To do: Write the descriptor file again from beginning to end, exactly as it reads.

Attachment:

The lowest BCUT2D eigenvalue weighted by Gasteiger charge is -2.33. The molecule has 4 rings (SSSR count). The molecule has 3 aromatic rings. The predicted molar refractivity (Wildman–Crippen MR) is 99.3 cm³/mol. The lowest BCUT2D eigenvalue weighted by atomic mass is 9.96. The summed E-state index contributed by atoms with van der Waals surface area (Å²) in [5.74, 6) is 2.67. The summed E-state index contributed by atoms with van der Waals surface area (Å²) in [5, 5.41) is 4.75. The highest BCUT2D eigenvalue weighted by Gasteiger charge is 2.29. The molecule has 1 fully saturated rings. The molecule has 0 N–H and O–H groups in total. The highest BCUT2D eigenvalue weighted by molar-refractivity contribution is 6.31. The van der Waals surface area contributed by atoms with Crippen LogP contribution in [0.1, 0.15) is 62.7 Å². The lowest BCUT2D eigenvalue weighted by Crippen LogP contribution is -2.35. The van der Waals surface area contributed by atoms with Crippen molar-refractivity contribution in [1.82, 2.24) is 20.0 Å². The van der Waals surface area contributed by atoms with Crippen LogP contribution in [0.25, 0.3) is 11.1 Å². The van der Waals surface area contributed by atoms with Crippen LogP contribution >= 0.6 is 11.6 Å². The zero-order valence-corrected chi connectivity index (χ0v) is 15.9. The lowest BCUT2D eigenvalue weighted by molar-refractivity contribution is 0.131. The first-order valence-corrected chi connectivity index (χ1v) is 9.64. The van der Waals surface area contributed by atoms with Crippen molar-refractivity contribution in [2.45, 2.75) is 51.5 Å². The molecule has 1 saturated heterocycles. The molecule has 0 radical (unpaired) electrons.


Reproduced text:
The lowest BCUT2D eigenvalue weighted by Gasteiger charge is -2.33. The molecule has 4 rings (SSSR count). The molecule has 3 aromatic rings. The predicted molar refractivity (Wildman–Crippen MR) is 99.3 cm³/mol. The lowest BCUT2D eigenvalue weighted by atomic mass is 9.96. The summed E-state index contributed by atoms with van der Waals surface area (Å²) in [5.74, 6) is 2.67. The summed E-state index contributed by atoms with van der Waals surface area (Å²) in [5, 5.41) is 4.75. The highest BCUT2D eigenvalue weighted by Gasteiger charge is 2.29. The molecule has 1 fully saturated rings. The molecule has 0 N–H and O–H groups in total. The highest BCUT2D eigenvalue weighted by molar-refractivity contribution is 6.31. The van der Waals surface area contributed by atoms with Crippen LogP contribution in [0.1, 0.15) is 62.7 Å². The lowest BCUT2D eigenvalue weighted by Crippen LogP contribution is -2.35. The van der Waals surface area contributed by atoms with Crippen molar-refractivity contribution in [1.82, 2.24) is 20.0 Å². The van der Waals surface area contributed by atoms with Crippen LogP contribution in [0.25, 0.3) is 11.1 Å². The van der Waals surface area contributed by atoms with Crippen LogP contribution >= 0.6 is 11.6 Å². The zero-order valence-corrected chi connectivity index (χ0v) is 15.9. The lowest BCUT2D eigenvalue weighted by molar-refractivity contribution is 0.131. The first-order valence-corrected chi connectivity index (χ1v) is 9.64. The van der Waals surface area contributed by atoms with Crippen molar-refractivity contribution in [2.45, 2.75) is 51.5 Å². The molecule has 1 saturated heterocycles. The molecule has 0 radical (unpaired) electrons.